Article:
Even though stock images are nobody’s first choice, images are necessary for conveying stories, smart design, and marketing.
Diverse photos aren’t just about seeing people of different colors, sizes, genders, and abilities. (In fact, photos that appear to simply check these boxes are colloquially labeled “the diversity photo,” which can do more harm than good at times.)
To pick stock photos representing thoughtful diversity, look at how a photo is staged and what norms are uplifted. What family and power structures are being communicated? Who’s sitting v. standing? Are there religious overtones? Are activities gendered? Is there whitewashing? Images can be even more powerful than words; we have a responsibility to pay extra attention to what they’re communicating both explicitly and implictly.
Here are 9 image banks that feature diverse images, were created intentionally, and have most or all content available for free*:
- Gender Spectrum Collection
- Lean In Collection
- The Jopwell Collection: Intern Edition
- Disabled and Here
- Images of Empowerment
There are also a number of organizations that build intentional photography into their work. If you’re searching for photography but not finding the right stock images, consider two options: A) invite a community-based photographer to capture the right images for you, or B) connect with another organization who shares resonant images and see if you can get permission to use some. In either case, you are lifting up a photographer or organization, while also using thoughtful images to tell your story.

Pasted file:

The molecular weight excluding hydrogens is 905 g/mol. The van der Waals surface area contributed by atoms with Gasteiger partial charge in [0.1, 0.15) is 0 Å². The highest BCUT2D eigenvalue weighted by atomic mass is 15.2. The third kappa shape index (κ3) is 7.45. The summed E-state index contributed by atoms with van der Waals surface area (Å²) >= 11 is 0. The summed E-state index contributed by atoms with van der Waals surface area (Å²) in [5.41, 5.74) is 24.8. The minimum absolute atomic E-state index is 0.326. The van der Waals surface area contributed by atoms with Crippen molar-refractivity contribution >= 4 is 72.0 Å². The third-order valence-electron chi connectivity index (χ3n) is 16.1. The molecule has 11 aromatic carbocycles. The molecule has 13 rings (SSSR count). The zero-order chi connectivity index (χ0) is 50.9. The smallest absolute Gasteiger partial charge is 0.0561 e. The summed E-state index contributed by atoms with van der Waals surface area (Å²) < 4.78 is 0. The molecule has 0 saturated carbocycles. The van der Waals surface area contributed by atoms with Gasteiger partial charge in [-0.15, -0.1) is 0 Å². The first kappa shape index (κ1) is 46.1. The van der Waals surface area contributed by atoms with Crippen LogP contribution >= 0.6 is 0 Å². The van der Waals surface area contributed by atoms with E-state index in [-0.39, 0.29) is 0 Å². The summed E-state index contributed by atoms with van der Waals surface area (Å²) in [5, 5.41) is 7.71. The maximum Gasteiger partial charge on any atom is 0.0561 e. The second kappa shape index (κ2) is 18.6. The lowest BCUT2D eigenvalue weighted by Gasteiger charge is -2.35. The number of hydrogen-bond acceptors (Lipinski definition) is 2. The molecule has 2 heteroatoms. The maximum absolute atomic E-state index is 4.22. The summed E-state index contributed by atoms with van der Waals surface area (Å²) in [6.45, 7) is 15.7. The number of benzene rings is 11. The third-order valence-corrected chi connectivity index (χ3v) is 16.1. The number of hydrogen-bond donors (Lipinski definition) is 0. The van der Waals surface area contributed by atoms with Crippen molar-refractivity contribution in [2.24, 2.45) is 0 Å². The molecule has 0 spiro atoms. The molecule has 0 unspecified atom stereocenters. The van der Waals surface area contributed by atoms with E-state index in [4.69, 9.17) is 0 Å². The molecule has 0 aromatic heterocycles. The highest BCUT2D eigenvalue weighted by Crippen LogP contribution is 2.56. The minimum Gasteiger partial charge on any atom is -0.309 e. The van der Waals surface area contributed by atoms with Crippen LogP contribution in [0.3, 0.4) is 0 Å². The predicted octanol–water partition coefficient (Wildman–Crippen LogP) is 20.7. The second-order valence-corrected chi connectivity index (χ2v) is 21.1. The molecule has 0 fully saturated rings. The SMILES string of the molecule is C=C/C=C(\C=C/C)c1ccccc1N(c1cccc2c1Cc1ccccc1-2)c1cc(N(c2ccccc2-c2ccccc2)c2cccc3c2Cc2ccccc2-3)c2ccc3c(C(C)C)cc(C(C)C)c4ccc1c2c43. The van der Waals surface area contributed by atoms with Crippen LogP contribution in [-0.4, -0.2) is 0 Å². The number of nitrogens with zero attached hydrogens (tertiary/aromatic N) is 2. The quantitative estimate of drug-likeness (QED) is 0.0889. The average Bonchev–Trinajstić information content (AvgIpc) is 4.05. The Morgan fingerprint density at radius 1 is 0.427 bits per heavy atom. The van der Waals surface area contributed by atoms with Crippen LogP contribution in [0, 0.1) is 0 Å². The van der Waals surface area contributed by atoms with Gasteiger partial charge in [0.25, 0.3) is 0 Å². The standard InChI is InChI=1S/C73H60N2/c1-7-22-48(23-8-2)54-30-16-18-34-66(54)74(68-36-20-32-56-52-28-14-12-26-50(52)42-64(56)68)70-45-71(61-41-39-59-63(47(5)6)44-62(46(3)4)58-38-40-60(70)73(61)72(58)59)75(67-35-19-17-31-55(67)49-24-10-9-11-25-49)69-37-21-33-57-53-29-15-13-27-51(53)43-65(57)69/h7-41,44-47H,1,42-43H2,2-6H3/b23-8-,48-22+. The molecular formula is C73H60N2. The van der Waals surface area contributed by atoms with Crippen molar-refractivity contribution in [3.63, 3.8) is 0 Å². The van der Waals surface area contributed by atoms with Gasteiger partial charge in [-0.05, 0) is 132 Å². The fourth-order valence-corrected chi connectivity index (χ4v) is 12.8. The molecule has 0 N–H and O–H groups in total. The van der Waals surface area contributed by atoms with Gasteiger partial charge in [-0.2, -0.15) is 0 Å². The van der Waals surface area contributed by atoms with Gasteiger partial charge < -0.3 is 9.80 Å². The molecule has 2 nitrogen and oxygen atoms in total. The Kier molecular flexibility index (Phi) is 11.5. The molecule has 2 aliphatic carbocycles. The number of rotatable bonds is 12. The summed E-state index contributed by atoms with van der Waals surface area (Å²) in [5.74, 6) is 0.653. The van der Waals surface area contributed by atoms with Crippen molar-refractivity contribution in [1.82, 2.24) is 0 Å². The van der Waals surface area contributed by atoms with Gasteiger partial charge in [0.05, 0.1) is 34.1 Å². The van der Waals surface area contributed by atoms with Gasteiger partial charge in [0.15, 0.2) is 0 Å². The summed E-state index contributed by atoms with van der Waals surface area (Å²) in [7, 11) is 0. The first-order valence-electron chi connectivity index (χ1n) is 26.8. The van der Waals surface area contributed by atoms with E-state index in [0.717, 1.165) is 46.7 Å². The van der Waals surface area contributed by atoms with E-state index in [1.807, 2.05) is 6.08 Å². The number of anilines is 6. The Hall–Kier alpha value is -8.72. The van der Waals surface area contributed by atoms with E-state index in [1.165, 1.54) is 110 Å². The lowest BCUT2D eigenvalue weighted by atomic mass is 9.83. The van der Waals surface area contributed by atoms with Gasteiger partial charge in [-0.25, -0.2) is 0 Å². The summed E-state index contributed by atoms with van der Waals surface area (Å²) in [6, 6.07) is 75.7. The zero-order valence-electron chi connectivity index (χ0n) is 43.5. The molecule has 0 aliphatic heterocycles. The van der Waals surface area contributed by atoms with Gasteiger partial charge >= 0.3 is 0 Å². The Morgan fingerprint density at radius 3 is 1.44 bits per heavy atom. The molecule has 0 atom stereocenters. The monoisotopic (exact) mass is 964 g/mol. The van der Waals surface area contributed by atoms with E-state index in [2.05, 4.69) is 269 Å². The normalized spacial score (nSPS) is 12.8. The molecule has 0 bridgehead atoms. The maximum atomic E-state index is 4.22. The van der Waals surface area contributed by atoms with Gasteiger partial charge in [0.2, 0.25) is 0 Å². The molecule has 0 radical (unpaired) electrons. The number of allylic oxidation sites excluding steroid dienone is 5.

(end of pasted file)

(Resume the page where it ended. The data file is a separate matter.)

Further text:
Social media is another place to look for real photography of real people. If you repurpose on your social networks, do so with permission and credit. Part of what drew me into weightlifting was the @girlswhopowerlift Instagram account, which showcases all sorts of diverse, strong womxn.
Three final notes on images:
When sharing digitally, use alt text. This is an accessibility practice that describes images to viewers who are unable to see them.
Not all images are taken ethically. Subjects may not know that they’re the subject of a photo, and context may have been omitted by the photographer that the subject might feel differently about. While there isn’t always a way to trace every image, be particularly mindful of sourcing and learning more about an image when you are saying something about specific places, populations, or social justice work.
Check licensing and permissions, and give proper attribution. Make sure you have permission to use an image, pay for an image if you don’t, and give proper attribution always. Especially through social media, people often are not properly compensated for their work. Even for the sites listed above, several have attribution requirements; know them and use them.
Whether your company has a design team or you’re flying solo, more thoughtful stock images are an action you can take today.
[Editor’s note: since this article was published, a new collection of free images featuring women in STEM was launched, which I would have included had it been live at the time.]